During the final stretches of the 2000s, a group of Reddit users decided that the community should have its own torrent tracker.
The idea emerged during Christmas 2009 after some Redditors, in the spirit of ‘sharing’, posted pirated content on Dropbox and Amazon S3. When those services were swiftly targeted with takedown notices, a torrent-based solution was proposed.
After a few hours of pooling resources, a small group of people managed to get a tracker up and running. That tracker was named “BaconBits”.
Once all systems were running and stable, the staff officially announced their new sharing platform on Reddit itself, branding it the first private torrent tracker exclusive to Reddit users.
“We’ve decided to make a tracker for only Reddit users! Its name is Baconbits.org It’s much like the S3 Dropbox that was started on Christmas, where Reddit users can share out of their hearts to the rest of Reddit,” the message read.
After just one day, the site had already amassed thousands of users. This is all the more impressive since prospective users were required to have a Reddit account for at least three months, with some respectable link and comment karma.
The swift rise of the site is a testament to the power of the crowd. Up until this day, it remains one of the most unique origins of a torrent site that we know of.
The Beginning of the End
In the years that followed BaconBits built up a small but dedicated community. It never ran into any legal trouble that we’re aware of. However, there was a massive technical failure in 2015, which nearly wiped out the site.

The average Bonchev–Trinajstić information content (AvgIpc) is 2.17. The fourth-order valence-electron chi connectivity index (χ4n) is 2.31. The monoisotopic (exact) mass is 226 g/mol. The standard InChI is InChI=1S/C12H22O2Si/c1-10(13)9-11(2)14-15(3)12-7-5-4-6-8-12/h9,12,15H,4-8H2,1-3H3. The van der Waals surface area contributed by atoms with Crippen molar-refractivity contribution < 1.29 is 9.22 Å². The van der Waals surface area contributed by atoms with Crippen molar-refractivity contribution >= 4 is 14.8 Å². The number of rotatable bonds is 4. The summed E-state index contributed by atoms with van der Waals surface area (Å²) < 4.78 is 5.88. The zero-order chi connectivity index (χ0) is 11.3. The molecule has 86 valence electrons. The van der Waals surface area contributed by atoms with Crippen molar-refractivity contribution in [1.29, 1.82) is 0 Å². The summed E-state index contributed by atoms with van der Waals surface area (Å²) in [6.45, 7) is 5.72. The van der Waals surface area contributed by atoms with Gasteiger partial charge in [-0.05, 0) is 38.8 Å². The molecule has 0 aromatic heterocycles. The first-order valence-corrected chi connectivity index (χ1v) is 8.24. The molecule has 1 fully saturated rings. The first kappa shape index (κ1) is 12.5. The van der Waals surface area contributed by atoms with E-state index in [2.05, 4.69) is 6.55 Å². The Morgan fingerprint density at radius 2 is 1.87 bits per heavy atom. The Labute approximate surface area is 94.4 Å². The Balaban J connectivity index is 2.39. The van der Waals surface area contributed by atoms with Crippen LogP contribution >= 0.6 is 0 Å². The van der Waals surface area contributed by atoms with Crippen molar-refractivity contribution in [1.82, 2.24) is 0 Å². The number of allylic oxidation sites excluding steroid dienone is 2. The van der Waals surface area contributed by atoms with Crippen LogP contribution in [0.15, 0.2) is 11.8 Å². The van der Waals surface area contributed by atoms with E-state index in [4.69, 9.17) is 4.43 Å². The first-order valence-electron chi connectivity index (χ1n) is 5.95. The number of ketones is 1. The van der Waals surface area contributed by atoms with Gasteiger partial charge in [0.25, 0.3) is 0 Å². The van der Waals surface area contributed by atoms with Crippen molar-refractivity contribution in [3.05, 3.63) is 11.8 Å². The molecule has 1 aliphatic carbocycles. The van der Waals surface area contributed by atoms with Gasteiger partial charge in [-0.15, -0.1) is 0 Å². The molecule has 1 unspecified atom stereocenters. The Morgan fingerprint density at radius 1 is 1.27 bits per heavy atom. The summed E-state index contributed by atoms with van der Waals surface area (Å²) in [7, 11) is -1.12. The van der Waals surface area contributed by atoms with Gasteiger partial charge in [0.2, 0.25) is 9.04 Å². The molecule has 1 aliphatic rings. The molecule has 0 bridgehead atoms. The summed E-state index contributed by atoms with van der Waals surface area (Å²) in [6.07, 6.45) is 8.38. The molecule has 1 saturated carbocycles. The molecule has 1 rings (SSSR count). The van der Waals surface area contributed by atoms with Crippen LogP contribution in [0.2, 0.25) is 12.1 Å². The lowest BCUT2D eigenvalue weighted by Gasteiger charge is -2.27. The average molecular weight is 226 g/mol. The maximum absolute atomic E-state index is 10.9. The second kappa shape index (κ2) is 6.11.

While the site managed to make a comeback, restoring some of the content, a permanent scar remained. Things were never the same again and now, almost seven years later, BaconBits is shutting down permanently.
“There is no easy way to say it, this site has been struggling since the great robot uprising nuked half our torrents. We’ve kept the lights on since then, but morale has been flagging, user and upload counts have never recovered, and developer bandwidth has been minimal,” staffer Blackfish explained.
“Many of us staff have moved on to focus on other things, and unfortunately, the time has come when it’s clear that life support is the best we’ll be able to manage. We don’t want you to remember us like this, but nonetheless, it’s time to pull the plug.”
The shut down announcement was posted last month and yesterday BaconBits eventually pulled the plug.
Over the years the site had changed quite a bit. BaconBits abandoned its Reddit requirements for prospective users and started to operate more like a traditional private tracker.
While BaconBits was an iconic site for many early Redditors who were into file-sharing, traffic to the site was relatively modest. That, paired with the change of interests and motivation among staffers, probably made the shutdown decision a bit easier.
When a tracker closes its doors there are always users calling for a restart. The closure of BaconBits is no different. However, if people want to keep the spirit going, they will have to start anew. The staff are not planning to hand over the code, period.
“No, it will not be handed over to a random user with ‘good intentions’. That’s bad security. Any relaunches will be scams,” Blackfish notes.